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Private landlords will no longer be able to evict tenants at short notice without good reason under new government plans.

The change is intended to protect renters from “unethical” landlords and give them more long-term security.

Section 21 notices allow landlords to evict renters without a reason at the end of their fixed-term tenancy.

The National Landlords Association said the move would create “chaos” and make fixed-term contracts “meaningless”.

But an organisation representing tenants said the plans were “a vital first step to ending profiteering from housing”.

First Minister Mark Drakeford has announced similar plans for Wales, while in Scotland new rules requiring landlords to give a reason for ending tenancies were introduced in 2017.

Housing Secretary James Brokenshire called the proposals “the biggest change to the private rental sector in a generation”.

He said the government was taking action because evidence showed that so-called Section 21 evictions were one of the biggest causes of family homelessness.

“By abolishing these kinds of evictions, every single person living in the private rented sector will be empowered to make the right housing choice for themselves – not have it made for them,” he said.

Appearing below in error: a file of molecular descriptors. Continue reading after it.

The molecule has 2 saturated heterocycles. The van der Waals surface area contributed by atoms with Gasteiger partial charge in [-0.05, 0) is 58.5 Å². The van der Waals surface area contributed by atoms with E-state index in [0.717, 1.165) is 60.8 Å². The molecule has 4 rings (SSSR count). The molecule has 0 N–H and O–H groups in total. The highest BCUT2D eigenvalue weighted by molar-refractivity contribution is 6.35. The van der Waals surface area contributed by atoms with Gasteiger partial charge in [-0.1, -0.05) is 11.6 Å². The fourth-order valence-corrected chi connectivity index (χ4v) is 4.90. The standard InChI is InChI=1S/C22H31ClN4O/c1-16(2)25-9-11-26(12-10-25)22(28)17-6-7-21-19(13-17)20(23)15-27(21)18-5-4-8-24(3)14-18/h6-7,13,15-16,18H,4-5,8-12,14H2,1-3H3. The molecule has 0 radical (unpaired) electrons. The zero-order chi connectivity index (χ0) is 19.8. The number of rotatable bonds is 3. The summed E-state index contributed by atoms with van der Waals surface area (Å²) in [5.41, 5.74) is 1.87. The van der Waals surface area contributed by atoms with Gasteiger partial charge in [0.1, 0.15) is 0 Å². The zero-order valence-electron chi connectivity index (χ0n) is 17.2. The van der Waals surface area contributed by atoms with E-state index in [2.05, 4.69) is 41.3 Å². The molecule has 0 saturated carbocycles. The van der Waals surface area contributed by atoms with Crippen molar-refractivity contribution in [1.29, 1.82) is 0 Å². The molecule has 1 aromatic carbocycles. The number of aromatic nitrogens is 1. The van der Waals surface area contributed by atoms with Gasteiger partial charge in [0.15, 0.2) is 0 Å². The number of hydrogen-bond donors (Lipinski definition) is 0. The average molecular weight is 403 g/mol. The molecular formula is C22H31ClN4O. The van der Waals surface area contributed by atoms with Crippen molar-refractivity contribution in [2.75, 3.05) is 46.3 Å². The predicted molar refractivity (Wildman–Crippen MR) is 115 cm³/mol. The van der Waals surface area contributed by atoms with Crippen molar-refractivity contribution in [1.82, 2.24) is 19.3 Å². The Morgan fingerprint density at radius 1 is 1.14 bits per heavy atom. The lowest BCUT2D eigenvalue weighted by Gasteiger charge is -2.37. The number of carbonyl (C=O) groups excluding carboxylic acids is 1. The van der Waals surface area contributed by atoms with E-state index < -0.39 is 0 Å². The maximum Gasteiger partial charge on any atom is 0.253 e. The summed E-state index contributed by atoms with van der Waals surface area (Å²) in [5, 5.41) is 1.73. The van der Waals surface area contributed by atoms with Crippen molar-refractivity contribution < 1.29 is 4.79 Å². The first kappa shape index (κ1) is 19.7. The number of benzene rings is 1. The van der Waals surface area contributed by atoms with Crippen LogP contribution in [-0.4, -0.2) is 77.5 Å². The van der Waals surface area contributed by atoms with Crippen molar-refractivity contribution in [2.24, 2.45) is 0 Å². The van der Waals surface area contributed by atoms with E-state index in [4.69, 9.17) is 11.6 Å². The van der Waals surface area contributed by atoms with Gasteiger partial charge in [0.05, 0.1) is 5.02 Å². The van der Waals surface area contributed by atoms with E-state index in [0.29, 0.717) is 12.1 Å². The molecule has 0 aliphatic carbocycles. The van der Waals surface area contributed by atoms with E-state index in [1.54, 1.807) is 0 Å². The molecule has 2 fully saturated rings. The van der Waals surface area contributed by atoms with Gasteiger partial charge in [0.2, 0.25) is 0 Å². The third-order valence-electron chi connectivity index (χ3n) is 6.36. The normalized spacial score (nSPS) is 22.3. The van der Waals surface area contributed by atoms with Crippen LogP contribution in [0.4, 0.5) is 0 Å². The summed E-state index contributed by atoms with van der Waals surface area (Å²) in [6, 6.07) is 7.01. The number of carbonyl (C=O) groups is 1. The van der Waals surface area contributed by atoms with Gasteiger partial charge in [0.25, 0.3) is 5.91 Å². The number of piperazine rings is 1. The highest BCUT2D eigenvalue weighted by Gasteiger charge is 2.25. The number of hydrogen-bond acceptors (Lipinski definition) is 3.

A survey of 2,001 private renters by Citizens Advice suggests that landlords were using Section 21 evictions to retaliate against tenants rather than fixing problems with their properties.

Tenants who made a formal complaint had a 46% chance of being evicted within the next six months.

‘Peace of mind’

At the moment, landlords can give tenants as little as eight weeks’ notice after a fixed-term contract ends.

Under the government’s new plans, landlords would have to provide a “concrete, evidenced reason already specified in law” in order to bring tenancies to an end.

Mrs May said the major shake-up will protect responsible tenants from “unethical behaviour” and give them the “long-term certainty and the peace of mind they deserve”. Read more

Also Read: Voyeurism Act 2019: ‘Upskirting’ is made a crime in UK

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